Global Orientation to Scale Business Valuation

Global Orientation to Scale Business Valuation

Hidden Champions are the vanguards of globalisation. They are focused, specialised and narrow in the substance of their business and expertise yet wide in the regional or global dimension.

A global scope can make niche markets large enough to allow for economies of scale, experience curve effects and sustained innovation which are based on gathering, analysing and using customer intelligence worldwide.

Globalisation makes it necessary to go beyond pure export, requiring the business to invest in development, human capital innovation and resource capacities abroad. In the long-term, this is the only way to adapt products and services to customer needs in the respective countries.

A global orientation also enables Hidden Champions, especially those with domestic market leadership, to avoid insular thinking. Building their competitive finesse, they deliver their solutions to a broader customer base while staying open-minded to learn from customer insights, it serves as a positive feedback loop to improve and widen its economic moat.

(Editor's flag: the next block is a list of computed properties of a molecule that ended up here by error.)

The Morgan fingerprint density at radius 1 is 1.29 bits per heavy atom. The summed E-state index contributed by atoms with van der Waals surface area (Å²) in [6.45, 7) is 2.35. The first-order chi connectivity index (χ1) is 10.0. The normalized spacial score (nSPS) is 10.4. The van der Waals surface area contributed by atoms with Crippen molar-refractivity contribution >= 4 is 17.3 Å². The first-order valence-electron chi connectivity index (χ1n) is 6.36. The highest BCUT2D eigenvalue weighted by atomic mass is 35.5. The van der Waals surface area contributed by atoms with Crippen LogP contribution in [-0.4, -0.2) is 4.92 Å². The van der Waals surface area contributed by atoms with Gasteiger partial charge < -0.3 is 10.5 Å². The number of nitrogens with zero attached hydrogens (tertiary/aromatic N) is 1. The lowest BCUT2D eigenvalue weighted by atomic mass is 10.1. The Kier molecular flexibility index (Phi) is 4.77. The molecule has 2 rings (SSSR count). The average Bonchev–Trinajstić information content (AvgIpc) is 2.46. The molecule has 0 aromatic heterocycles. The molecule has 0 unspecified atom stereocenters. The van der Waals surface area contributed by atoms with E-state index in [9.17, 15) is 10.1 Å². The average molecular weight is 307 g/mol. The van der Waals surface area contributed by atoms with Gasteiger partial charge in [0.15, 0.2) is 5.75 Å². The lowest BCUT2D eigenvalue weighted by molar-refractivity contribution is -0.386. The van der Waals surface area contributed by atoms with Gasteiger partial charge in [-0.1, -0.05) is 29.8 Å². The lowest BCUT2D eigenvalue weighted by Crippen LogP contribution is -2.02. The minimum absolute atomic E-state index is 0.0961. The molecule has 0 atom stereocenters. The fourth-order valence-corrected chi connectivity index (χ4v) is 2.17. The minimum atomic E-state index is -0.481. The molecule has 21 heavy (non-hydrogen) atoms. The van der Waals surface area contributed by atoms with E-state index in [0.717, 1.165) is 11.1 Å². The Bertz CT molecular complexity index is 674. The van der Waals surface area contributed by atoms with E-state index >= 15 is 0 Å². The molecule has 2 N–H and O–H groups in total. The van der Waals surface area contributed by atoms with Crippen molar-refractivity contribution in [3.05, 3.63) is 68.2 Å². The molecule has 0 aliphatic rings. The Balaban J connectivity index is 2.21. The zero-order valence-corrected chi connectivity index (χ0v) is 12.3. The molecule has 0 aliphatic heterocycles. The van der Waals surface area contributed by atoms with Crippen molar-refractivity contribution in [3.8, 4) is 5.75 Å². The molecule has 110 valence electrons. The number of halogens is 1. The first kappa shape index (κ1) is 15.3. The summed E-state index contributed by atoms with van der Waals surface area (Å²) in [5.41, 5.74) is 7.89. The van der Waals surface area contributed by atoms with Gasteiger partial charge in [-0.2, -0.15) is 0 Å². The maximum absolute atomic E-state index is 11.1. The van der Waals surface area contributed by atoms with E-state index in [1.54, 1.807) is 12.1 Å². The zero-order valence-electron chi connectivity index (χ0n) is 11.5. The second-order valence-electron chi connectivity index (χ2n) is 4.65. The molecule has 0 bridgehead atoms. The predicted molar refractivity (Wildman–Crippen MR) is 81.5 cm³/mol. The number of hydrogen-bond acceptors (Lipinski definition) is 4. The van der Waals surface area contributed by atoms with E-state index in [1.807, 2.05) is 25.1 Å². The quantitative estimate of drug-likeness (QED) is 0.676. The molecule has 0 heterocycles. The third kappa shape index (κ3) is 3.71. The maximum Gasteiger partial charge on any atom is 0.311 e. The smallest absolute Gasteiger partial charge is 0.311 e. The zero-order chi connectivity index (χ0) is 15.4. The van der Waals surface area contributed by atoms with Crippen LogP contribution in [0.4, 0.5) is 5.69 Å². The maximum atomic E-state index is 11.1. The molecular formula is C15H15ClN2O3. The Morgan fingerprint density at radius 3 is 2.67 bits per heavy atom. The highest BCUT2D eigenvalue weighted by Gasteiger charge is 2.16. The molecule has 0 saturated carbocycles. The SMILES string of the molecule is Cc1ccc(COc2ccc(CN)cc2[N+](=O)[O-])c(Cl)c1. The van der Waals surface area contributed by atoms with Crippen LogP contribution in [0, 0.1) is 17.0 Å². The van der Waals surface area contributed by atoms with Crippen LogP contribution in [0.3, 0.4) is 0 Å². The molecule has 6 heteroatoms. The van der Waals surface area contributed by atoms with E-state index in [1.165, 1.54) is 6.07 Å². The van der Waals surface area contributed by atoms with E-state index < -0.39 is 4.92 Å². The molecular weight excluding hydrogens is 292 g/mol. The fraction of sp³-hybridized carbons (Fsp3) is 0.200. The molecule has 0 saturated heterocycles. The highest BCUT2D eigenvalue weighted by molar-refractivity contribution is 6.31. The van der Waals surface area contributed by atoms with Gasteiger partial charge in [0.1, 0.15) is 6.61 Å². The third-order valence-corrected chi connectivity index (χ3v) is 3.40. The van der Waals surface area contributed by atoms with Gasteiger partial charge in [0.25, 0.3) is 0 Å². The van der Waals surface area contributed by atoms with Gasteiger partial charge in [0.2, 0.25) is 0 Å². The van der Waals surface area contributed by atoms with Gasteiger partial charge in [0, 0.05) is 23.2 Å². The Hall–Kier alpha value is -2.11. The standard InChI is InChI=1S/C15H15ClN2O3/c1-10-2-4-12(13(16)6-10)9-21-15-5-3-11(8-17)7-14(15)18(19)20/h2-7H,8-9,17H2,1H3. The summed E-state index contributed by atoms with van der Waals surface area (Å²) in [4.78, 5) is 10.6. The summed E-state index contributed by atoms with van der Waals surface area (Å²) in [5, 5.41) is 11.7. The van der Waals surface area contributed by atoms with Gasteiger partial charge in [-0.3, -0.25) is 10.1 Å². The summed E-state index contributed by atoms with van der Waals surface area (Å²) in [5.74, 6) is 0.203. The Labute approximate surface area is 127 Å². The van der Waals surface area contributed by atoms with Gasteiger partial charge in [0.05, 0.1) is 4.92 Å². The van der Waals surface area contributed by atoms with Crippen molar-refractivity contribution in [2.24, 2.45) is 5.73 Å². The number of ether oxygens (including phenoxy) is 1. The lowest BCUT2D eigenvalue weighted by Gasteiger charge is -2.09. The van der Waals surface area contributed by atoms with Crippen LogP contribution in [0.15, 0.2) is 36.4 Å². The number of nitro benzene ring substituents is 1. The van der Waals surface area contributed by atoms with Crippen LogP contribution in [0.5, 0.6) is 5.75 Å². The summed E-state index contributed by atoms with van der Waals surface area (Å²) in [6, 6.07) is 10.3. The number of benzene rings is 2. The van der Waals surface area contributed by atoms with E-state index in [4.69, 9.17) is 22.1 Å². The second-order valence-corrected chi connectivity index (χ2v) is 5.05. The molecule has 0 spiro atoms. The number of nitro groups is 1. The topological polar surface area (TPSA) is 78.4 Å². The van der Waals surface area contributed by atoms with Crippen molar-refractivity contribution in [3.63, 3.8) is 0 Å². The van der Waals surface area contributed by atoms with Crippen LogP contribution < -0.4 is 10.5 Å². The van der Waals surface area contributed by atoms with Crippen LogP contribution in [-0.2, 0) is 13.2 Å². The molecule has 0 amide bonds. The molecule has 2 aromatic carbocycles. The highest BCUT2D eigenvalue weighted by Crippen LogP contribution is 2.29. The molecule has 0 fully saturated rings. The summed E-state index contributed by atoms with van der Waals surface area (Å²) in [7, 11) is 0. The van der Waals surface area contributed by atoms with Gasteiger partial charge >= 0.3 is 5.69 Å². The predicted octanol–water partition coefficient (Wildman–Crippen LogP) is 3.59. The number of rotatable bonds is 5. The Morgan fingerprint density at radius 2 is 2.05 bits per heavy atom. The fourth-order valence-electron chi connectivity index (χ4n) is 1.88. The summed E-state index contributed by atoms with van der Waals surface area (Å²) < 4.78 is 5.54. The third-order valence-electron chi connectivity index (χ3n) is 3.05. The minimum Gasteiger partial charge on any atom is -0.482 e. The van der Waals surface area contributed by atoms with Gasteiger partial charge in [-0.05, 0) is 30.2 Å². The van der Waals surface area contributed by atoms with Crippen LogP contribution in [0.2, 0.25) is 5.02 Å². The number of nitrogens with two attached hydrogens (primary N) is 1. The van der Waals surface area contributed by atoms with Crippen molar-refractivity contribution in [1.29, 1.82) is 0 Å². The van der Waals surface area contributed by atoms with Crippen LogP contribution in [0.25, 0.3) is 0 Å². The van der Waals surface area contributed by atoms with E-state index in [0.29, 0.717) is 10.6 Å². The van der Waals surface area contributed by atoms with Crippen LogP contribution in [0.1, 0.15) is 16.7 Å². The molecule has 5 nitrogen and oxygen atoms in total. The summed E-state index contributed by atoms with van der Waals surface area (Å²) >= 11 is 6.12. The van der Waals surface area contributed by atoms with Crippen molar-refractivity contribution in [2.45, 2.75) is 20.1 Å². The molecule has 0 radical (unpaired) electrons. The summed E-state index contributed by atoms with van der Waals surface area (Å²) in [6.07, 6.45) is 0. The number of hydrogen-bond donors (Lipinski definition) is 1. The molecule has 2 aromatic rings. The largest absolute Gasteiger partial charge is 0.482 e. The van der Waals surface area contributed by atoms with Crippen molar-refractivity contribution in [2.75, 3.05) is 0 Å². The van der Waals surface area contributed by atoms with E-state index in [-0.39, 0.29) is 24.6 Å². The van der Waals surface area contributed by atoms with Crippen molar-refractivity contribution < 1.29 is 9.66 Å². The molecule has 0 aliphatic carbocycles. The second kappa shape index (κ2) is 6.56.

Value investors analyse the interaction of business model dynamics with “tipping point” events to increase the success rate of investing in an undervalued wide-moat business whose potential in generating quality earnings persistence is overlooked or neglected.

A key investment insight is that a tipping point in market valuations is reached when the overseas sales contribution is around 15-20% of total sales.

It appears that these Hidden Champions have mastered the learning curve in replicating their business model successfully overseas, lowering the execution risk in capex investments, receiving more brand visibility and global customer recognition, and generating higher profitability per dollar of investments they make.


Japan’s Ryohin Keikaku (Muji)

Philippines’ Universal Robina Corp (URC)

Japan’s Fast Retailing (Uniqlo)

India’s Sun Pharmaceutical

Korea’s Orion Corp

Some of these examples include Fast Retailing (Uniqlo) and Ryohin Keikaku (Muji), whose market cap compounded in excess of the index by over 240% and 279% respectively after hitting the 15-20% tipping point.

In the case of F&B and confectionery companies, Korea’s Orion Corp is up in excess of the index by 135% in 2 years while both Philippines Universal Robina Corp and India’s Sun Pharmaceuticals are up in excess of the index by over 59x over a span of 13 years since hitting the tipping point.